How to replace a broken tile
Chipped, cracked or broken tiles are a fact of life and that's why it is important that you always order extra tiles. Replacing a damaged tile is easy if you already have some spare.
When installing new tiles it is standard practice to order extra tiles, not only to allow for breakage during installation, but also to ensure you have tiles on hand in case damaged tiles need to be replaced. If you are replacing existing tiles for which there are no replacements, and the damage is not to extensive, an epoxy putty can be used to fill in dings or cracks - using only a tiny amount of artist's oil paints to match the colour. See at the bottom of this page for more details.
Ceramic tiles can crack through damage if a heavy object is dropped on them. Replacing a single tile is more cost-effective than retiling an entire floor.
1. Use a grout rake to remove the grout around the damaged tile. You will find all the tools and supplies that you need for this project at your local Builders.
2. Using a drill / driver and HSS bit, drill a series of holes into the broken tile. Drilling holes will allow the broken tile to be easily removed.
3. Use a heavy hammer and cold chisel to remove the broken tile.
Safety First: Wear goggles while drilling into the tile and wear gloves to protect your hands from sharp edges.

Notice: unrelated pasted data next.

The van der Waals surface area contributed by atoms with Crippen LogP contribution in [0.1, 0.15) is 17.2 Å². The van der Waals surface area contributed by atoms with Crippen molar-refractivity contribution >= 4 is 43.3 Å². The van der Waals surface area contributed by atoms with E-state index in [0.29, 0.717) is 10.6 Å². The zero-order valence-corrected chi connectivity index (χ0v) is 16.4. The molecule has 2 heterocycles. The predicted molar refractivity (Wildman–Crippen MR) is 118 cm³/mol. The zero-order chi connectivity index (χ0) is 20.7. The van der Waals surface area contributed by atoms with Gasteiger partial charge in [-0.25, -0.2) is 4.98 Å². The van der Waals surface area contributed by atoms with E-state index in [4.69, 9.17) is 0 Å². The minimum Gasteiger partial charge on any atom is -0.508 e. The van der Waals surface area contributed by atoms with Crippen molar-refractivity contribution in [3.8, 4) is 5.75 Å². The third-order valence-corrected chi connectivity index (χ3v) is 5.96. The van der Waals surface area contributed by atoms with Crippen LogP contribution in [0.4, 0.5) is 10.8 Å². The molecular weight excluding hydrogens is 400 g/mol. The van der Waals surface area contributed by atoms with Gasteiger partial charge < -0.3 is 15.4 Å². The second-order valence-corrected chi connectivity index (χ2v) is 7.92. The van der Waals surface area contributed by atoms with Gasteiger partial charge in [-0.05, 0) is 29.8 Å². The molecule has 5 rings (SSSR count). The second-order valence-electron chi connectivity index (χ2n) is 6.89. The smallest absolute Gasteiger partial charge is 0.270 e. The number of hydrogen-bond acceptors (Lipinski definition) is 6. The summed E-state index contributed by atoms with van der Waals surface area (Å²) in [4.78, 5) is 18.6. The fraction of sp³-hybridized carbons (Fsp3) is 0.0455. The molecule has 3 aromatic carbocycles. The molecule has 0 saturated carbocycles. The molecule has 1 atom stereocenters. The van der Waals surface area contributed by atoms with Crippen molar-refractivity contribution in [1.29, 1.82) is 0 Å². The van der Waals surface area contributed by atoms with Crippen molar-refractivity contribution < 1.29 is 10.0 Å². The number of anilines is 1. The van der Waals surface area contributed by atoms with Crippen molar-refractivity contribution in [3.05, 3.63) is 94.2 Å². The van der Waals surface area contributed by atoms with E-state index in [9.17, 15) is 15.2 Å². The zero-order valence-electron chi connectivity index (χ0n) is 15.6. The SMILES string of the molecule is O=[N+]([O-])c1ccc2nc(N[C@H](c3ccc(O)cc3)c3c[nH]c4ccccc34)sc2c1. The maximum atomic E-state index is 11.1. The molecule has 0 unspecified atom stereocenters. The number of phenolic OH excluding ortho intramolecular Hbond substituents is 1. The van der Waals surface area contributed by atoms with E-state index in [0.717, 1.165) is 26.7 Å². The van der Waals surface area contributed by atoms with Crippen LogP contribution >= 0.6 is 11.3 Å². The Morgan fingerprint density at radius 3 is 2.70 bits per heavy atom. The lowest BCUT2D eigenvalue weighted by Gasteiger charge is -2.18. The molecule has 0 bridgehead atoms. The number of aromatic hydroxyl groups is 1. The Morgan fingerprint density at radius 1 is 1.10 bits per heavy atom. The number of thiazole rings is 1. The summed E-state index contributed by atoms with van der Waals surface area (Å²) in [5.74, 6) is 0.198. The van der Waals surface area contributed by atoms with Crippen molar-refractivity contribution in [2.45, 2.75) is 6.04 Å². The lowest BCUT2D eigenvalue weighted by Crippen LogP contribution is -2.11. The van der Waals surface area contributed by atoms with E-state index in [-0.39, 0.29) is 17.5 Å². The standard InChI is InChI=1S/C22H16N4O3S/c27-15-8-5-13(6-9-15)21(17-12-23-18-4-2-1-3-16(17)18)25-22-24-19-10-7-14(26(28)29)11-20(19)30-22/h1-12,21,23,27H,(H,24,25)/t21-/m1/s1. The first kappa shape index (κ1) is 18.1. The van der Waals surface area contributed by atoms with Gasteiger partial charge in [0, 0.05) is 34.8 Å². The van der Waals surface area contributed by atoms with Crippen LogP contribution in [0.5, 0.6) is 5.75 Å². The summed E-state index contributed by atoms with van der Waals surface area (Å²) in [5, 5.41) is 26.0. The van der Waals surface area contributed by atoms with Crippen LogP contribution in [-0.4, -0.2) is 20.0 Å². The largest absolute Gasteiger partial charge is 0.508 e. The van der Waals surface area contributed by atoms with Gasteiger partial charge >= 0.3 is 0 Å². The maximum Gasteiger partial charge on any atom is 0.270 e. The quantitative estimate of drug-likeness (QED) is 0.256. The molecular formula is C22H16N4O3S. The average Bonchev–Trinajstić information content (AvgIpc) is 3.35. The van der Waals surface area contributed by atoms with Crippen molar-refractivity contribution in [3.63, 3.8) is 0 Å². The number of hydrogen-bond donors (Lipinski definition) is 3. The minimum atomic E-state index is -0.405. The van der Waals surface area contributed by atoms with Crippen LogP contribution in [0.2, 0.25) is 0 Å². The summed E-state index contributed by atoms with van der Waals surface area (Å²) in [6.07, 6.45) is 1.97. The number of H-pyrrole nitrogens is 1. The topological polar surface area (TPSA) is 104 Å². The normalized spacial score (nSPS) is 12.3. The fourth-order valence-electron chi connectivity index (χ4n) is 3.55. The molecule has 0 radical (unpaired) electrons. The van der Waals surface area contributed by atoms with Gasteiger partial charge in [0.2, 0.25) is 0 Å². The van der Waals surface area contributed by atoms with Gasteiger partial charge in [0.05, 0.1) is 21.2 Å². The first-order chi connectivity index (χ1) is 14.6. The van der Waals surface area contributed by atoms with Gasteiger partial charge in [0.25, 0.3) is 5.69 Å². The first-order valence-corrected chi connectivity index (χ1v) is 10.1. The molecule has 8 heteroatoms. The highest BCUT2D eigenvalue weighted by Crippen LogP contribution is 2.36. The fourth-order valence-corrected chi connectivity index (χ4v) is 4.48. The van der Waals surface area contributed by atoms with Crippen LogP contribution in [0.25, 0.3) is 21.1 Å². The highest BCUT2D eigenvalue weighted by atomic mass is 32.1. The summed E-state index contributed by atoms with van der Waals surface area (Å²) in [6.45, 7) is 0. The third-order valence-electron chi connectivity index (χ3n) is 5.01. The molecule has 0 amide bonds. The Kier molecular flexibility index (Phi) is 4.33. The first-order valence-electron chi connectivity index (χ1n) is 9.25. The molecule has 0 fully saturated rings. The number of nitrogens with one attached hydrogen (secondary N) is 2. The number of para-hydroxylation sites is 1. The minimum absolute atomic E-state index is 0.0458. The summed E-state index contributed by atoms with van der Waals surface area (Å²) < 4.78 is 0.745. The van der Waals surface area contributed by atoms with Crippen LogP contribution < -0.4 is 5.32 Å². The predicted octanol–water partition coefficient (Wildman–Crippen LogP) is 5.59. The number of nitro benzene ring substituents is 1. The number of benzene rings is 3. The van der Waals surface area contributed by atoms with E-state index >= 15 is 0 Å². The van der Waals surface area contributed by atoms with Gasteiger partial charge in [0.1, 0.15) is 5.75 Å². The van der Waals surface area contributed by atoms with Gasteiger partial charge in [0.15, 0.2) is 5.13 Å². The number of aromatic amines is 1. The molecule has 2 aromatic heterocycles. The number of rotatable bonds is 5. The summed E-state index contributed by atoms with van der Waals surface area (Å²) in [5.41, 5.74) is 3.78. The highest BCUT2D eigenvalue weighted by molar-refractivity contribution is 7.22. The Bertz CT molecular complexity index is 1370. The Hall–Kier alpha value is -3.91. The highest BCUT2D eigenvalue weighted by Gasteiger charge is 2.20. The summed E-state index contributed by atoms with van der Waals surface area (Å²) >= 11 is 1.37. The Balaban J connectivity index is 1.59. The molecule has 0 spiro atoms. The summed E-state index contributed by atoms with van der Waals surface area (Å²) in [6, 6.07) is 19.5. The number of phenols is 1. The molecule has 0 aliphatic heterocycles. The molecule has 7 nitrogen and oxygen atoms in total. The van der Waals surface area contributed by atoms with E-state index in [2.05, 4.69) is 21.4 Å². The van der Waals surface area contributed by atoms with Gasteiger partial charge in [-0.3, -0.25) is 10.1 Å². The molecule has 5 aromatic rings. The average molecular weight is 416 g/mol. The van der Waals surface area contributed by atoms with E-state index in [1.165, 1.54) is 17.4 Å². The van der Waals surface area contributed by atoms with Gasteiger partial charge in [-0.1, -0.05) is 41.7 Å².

4. Use a paint scraper to remove any hardened old adhesive off the floor. Hard areas can be gently tapped with the hammer and chisel to loosen.
5. Mix tile adhesive according to the instructions and apply to the entire back of the replacement tile. Place the tile gently in the space and use a spirit level to make sure it sits flush with the surrounding tiles. A light tapping with a rubber mallet will assist in gently pushing the tile down to bed firmly in the tile adhesive.
6. Allow time for the adhesive to dry and then apply grout. Leave for 30 minutes, then clean off any excess with a slightly damp sponge. Any excess dust can be removed after leaving the grout to dry overnight.
Fix small damaged areas on tiles
To show how you can repair tile using epoxy putty, I drilled a hole in a wood-look tile. Using Alcolin epoxy putty (QuikWood) I kneaded the product and applied to the hole. I used QuikWood because it already has a pale beige-like colour that resembled the tile colour, but you can easily tint the epoxy putty using a tiny amount of artist's oil paint.